By Jay Zawaski-

(CBS) In a short single-elimination tournament like the Olympics, it’s tough to glean too much about a particular team. Before the tournament began, there were a few squads that had realistic chances to win the gold medal. Sports wagering site pegged the Canadians as the clear favorite (2/1) to win the gold before the tourney began, and with good reason. Their depth can’t be matched by any other team in the tournament.

So why did Latvia (of all teams) seemingly take them to their limit? It wasn’t until Shea Weber broke the 1-1 tie late in the third that Mike Babcock’s team could finally breathe a sigh of relief. A brief glance at the final score would lead you to believe that the Canadians struggled, but they outshot the Latvians, 57-16. This doesn’t even include the dozens of blocked and missed shots the Canadians put toward the net. It’s safe to assume that Team Canada attempted close to 100 shots. If not for a heroic performance from their goalie Kristers Gudlevskis, the Latvians would have been laughed out of the building.

But that’s Latvia — so let’s take a look at Canada’s efforts against other more superior opponents. The Canadians outshot Finland, 27-15, in their 2-1 overtime win, while after a slow start, they managed a 38-20 shot advantage in their 3-1 win over Norway. They also beat Austria, 6-0, whom they outshot 46-23.

In fact, no team in the tournament has a higher shot differential (+94) than the Canadians. Russia is second with +53. Team USA?  It has a +25. Oh, and Canada has only surrendered two goals the entire tournament.

Canada is dominating their opposition, regardless of what’s seen on the scoreboard.

So it’s hopeless for Team USA entering their Friday morning semifinal against the Canadians, right?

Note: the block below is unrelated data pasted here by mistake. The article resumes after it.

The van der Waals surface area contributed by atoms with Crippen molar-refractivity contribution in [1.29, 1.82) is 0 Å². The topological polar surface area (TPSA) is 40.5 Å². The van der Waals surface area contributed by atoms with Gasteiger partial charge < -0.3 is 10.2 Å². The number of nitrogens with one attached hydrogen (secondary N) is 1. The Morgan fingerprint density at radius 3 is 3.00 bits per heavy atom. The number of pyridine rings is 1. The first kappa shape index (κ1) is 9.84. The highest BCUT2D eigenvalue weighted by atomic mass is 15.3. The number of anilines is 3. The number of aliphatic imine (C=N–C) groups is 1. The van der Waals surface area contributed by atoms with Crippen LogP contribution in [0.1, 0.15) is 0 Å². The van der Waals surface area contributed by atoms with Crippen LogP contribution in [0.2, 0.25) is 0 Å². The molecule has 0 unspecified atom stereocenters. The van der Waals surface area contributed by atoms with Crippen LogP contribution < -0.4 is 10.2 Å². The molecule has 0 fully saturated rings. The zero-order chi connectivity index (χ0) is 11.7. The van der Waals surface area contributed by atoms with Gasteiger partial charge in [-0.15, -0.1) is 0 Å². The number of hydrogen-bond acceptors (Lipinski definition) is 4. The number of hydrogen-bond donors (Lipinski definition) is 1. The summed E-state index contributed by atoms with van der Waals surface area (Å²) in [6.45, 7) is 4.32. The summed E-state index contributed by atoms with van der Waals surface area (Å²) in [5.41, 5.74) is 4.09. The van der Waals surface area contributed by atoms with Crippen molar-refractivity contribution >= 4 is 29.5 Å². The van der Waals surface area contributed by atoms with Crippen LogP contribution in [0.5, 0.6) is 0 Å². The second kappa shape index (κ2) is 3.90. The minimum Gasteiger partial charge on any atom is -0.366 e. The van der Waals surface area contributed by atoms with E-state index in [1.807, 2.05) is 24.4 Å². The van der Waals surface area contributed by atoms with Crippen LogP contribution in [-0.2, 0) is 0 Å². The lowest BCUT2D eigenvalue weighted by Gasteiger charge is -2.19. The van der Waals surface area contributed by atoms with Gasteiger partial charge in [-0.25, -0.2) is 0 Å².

Not at all.

Luck plays a large role in hockey; it’s just a fact. Even the most militant number crunchers would agree. There’s a hockey metric called PDO, which basically measures puck luck. It’s the sum of shooting percentage and save percentage. Team USA’s PDO is a tournament-high 110.4. Canada is fourth at 103.7. The U.S. has been putting its shots past the goalies more efficiently than any team in the tournament. The Americans have scored 20 goals on 120 shots (16.7 percent). Conversely, Canada has scored 13 goals on 168 shots (7.7 percent).

Luck aside, the other great equalizer in hockey is the power play. At even strength, the US will struggle to hang with the Canadians.  When power-play chances present themselves, they needs to capitalize. Getting an early lead would help their case as well. The Canadian players are hearing the criticisms, and the Latvia game didn’t do much to boost their confidence, despite the win. If the U.S. can get a goal or two early, you could see panic set in for Canada.

Team USA is inferior (on paper) to Canada in both forward and defensive depth.  The one advantage the Americans might hold is in goal. While Carey Price has been very solid for Canada, Jonathan Quick has won a Stanley Cup and has played in more high-pressure games than his Canadian counterpart.

If Team USA is going to get past Canada, Quick will have to play a major role — and may even have to steal the game.

It’s a one-game series, and anything can happen. The Americans will have to be close to perfect to advance. They’ve yet to put together a full 60 minutes, but if they do against Canada, they have a strong shot at bringing home the gold medal.

Jay Zawaski covers the Blackhawks for and 670 The Score. Follow him on Twitter at @JayZawaski670.

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